January 9, 2013

Focaccia with Grapes and Rosemary

So this is January, eh?

A hard month, but where would we be without it?  How different would our literature be if our favorite writers worked in warm sunny places? Imagine if Louise Erdrich (oh, do read the The Round House) or David Rhodes (Driftless is a must) wrote their books in L.A.?  Without these dismal days, I might not be reading anything at all. Or cooking, for that matter.

In this slow month, this cold month, I'm looking for ways to play, mostly with dough. It's cheap, it's easy.  Playing with dough, like finger painting and coloring, is good for the right side of the brain. When I'm stuck or frustrated a good thumping of dough whacks me out of my head, whirling me from the abstract, into the visceral and real, and ignites my appetite. Hunger fires the imagination.

The word "focaccia" is derived from the Latin term "focus" which also means "hearth" referring to a place for baking, the center of the house, the gathering place. So it makes sense that making focaccia brings my thoughts back into focus and helps lead me to my own metaphorical hearth, or the center of what it is I'm trying to figure out, while filling the kitchen with yeasty-toasty aromas of freshly baked bread.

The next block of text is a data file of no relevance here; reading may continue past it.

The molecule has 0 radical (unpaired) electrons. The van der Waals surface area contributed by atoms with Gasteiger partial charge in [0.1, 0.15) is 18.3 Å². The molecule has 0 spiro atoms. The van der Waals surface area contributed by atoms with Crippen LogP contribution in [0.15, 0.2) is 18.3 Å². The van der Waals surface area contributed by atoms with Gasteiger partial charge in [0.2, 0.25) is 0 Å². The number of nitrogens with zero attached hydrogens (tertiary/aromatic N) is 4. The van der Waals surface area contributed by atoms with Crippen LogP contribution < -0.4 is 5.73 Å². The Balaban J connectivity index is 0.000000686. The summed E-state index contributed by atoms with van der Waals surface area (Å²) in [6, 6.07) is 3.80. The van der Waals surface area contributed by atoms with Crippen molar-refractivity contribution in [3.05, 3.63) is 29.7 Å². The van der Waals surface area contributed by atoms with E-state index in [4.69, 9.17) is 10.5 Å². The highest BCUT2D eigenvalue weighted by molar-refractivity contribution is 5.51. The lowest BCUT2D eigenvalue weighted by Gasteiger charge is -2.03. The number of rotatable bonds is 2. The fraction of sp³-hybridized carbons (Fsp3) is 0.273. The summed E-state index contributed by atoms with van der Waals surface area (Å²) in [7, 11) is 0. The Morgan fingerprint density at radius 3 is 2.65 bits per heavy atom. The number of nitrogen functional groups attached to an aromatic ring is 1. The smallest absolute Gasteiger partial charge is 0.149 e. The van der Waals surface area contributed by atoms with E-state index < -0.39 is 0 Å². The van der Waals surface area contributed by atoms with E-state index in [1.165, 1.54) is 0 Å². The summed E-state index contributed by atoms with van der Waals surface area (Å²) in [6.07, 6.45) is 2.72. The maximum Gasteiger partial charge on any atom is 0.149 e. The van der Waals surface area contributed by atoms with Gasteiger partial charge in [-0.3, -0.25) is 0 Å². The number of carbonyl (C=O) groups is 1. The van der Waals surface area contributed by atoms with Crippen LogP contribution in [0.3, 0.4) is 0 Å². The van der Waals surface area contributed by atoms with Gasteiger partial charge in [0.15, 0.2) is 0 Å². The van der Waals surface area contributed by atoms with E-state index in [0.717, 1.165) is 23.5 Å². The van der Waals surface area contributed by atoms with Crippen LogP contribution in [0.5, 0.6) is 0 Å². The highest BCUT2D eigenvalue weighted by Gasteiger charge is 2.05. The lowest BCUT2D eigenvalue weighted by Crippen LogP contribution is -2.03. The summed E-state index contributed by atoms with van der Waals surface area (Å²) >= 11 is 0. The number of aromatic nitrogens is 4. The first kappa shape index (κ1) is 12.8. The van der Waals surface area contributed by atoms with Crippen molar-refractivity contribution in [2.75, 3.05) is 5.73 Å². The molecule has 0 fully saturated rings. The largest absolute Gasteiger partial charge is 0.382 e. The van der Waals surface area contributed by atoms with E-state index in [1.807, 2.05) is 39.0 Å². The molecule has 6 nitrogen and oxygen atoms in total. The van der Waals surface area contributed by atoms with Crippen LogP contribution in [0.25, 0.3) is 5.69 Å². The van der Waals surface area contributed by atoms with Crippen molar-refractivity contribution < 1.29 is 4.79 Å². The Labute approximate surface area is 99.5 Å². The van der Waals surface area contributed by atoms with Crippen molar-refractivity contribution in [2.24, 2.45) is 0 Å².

Focaccia with Grapes and Rosemary
Serves 6
This twist on the Italian classic uses local concord grapes. You may substitute cranberries for the grapes when they’re in season. 
¼ cup extra virgin olive oil
3 sprigs fresh rosemary
2 cups all-purpose flour
1 tablespoon active dry yeast
¾ cup lukewarm water
Sprinkle of freshly grated nutmeg
1 teaspoon coarse salt
1 teaspoon sugar
1-1/2 cups grapes, seeded
In a large bowl, stir together ¼ cup of the flour, the yeast and ¼ cup of the water. Let stand until bubbles form, about 20 minutes. Add ½ teaspoon of the salt, the sugar and the remaining ½ cup of the water. Stir in the remaining 1-3/4 cups flour. Turn onto a lightly floured counter and knead until smooth, about 5 to 10 minute, adding just enough flour to keep from sticking. Place in a well-oiled bowl and turn the dough to oil the top. Cover and let rise in a warm place until doubled in volume, about 1 hour. Preheat the oven to 450 degrees F.
            Punch the dough down and turn out onto a floured surface. Roll out a large oval about ½-inch thick. Transfer to a baking sheet. Make shallow, evenly placed indentations in the surface. Brush with the olive oil. Press the grapes into the indentations and sprinkle with the remaining salt. Bake until golden and crisp.

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